Emergency Funds Would Ease Liquidity Crunch in Student Loans
WASHINGTON – A bill introduced in Congress last night would add liquidity to the troubled student loan market by allowing the Federal Home Loan Banks to provide advances to student lenders and to invest in student-loan backed securities.
The bid comes as a growing numbers of lenders–45 since last August–have either cut back or ended their participation in the guaranteed student loan program, known as the Federal Family Education Loan Program. At the same time, skittish investors have balked at buying student-loan backed securities, drying up liquidity in the secondary market.
Pennsylvania Congressman Paul Kanjorski, chairman of the House Financial Institutions Subcommittee on Capital Markets, said he introduced the emergency measure only after the Federal Reserve refused to add liquidity to the student loan market.
"The student loan market currently faces severe liquidity problems and cannot access capital. The Federal Home Loan Banks can help provide such access," said Kanjorski.
"More and more student loan originators are also suspending or halting participation in the Federal Family Education Loan Program. Because the Federal Reserve, the Treasury Department and the Education Department have failed to appreciate the gravity of the situation, I am taking action now in Congress by introducing the Emergency Student Loan Market Liquidity Act to help that ensure that the anticipated nearly seven million borrowers will have access to their student loans in the next school year."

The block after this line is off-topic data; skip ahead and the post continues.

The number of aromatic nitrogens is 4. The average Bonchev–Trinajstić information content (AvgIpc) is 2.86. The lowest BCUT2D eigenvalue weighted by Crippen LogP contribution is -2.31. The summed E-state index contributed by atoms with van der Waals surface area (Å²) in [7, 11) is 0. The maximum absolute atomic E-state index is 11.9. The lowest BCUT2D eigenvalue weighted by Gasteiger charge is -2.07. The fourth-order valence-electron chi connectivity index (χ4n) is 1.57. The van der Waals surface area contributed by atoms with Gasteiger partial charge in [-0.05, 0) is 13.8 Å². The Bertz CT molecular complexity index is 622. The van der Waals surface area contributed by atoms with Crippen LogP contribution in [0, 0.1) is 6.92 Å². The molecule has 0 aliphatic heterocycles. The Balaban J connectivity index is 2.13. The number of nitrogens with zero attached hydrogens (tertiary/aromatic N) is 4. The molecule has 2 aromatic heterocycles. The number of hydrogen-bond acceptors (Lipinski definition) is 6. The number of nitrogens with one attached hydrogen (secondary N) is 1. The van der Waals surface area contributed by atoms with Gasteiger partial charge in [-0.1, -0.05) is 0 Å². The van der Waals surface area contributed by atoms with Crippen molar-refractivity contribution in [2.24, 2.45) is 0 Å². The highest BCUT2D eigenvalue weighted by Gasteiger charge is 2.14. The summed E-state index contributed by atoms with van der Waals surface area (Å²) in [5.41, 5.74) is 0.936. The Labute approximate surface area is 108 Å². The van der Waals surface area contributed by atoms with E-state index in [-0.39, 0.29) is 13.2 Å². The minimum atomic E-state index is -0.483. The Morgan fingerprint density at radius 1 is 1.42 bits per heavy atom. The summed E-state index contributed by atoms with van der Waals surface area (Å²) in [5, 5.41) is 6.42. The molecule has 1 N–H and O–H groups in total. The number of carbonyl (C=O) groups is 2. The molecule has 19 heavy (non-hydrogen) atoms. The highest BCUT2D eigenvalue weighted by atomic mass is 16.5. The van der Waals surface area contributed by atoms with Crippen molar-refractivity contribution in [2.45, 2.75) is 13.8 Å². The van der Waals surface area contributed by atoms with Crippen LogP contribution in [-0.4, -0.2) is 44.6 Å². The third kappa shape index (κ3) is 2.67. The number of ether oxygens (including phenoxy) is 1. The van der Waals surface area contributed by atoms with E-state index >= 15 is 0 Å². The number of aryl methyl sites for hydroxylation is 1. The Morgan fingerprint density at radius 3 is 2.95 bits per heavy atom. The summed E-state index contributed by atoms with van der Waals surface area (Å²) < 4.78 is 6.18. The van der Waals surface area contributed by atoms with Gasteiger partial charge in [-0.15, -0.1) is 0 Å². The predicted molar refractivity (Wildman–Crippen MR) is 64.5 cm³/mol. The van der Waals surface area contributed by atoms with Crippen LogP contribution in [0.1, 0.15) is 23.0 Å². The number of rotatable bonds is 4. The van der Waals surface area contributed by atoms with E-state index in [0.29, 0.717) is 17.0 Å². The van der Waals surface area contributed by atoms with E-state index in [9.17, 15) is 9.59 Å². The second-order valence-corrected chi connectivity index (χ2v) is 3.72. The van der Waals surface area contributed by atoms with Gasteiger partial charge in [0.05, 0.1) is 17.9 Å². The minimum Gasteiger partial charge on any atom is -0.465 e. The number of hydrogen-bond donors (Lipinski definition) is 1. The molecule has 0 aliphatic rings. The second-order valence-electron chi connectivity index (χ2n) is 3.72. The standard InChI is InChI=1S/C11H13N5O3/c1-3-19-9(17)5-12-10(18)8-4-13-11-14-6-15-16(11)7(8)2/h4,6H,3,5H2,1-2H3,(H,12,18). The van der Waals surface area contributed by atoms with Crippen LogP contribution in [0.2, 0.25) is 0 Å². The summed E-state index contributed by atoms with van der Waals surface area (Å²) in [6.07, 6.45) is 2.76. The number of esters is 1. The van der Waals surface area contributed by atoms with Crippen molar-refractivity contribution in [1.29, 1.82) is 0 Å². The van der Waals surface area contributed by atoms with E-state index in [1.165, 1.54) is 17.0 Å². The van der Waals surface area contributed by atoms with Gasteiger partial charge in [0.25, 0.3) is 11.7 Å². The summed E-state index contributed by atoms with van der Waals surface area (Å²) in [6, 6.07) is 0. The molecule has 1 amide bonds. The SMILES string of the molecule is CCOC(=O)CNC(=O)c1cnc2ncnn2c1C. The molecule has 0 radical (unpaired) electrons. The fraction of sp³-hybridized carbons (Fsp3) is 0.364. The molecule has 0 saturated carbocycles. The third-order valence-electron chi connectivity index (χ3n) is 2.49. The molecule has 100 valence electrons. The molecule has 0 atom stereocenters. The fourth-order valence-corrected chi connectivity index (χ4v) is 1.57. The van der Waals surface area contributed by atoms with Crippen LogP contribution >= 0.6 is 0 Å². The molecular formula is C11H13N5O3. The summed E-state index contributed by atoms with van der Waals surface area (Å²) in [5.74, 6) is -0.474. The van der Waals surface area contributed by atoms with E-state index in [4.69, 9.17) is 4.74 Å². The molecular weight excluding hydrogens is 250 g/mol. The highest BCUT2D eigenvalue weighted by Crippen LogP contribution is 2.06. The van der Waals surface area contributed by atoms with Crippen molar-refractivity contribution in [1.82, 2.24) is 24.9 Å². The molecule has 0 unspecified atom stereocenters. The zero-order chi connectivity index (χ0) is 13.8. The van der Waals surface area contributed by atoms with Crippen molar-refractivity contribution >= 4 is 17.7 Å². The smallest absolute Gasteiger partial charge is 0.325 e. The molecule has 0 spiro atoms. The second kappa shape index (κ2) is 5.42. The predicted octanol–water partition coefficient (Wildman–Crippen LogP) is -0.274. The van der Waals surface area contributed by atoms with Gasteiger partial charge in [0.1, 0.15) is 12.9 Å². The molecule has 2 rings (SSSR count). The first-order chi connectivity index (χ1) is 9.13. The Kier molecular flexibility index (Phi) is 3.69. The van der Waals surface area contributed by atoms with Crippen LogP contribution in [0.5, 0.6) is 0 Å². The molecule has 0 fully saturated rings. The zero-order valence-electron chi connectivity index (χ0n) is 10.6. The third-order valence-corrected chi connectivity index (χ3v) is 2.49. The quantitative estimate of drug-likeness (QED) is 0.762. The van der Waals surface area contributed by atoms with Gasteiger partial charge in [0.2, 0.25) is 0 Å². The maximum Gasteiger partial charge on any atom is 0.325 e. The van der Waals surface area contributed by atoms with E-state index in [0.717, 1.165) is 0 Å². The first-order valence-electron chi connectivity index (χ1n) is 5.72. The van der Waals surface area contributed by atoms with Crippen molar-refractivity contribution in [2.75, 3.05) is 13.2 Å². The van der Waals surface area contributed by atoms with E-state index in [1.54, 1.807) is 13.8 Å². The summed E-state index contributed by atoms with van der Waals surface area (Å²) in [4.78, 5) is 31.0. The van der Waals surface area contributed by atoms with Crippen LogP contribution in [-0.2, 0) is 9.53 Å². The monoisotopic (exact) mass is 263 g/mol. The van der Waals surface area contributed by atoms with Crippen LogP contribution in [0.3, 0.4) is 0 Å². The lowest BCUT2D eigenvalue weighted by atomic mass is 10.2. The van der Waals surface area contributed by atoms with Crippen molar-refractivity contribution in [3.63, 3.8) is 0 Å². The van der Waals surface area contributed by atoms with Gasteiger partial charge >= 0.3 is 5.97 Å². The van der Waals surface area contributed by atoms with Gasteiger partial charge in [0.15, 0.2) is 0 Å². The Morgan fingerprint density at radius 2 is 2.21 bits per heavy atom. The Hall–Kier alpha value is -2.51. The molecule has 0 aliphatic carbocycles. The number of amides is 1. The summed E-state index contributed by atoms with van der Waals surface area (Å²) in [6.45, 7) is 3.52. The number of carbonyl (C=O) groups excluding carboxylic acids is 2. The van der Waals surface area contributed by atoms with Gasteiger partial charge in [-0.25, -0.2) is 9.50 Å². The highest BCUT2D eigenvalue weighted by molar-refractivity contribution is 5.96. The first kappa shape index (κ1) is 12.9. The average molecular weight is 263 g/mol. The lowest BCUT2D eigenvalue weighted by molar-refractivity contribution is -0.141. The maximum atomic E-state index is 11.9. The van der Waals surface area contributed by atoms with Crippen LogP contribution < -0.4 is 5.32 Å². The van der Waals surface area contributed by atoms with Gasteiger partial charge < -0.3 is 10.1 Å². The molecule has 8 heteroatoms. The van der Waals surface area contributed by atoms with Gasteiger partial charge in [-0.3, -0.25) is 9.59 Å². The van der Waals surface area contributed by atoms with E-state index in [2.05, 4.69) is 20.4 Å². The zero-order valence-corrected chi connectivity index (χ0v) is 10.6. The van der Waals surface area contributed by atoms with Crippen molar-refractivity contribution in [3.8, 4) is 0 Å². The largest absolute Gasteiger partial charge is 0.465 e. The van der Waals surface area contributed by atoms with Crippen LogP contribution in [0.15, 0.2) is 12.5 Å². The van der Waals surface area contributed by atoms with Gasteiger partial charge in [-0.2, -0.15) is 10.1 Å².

"Because many student loan originators are not depository institutions, liquidity vehicles, such as the ability of banks to access the Federal Reserve’s Discount Window, are unavailable," said the Pennsylvania Democrat. "Moreover, unlike the housing industry, there is no longer a government-sponsored enterprise to provide a reliable source of liquidity for the student loan industry.
The Emergency Student Loan Market Liquidity Act contains three emergency authorizations that will last for two years from enactment. First, the bill allows Federal Home Loan Banks to invest in student loan-related securities with their surplus funds. Second, the bill allows the Federal Home Loan Banks to accept student loans and student-loan related securities as collateral. Finally, the legislation permits the Federal Home Loan Banks to provide secured advances to its members to originate student loans or finance student loan-related securities.
The 12 regional FHLBs were created during the Great Depression to provide liquidity to the mortgage markets by offering low-cost funds to S&Ls, tand more recently, banks and credit unions to help them finance their mortgage lending. They hold more than $850 billion in assets.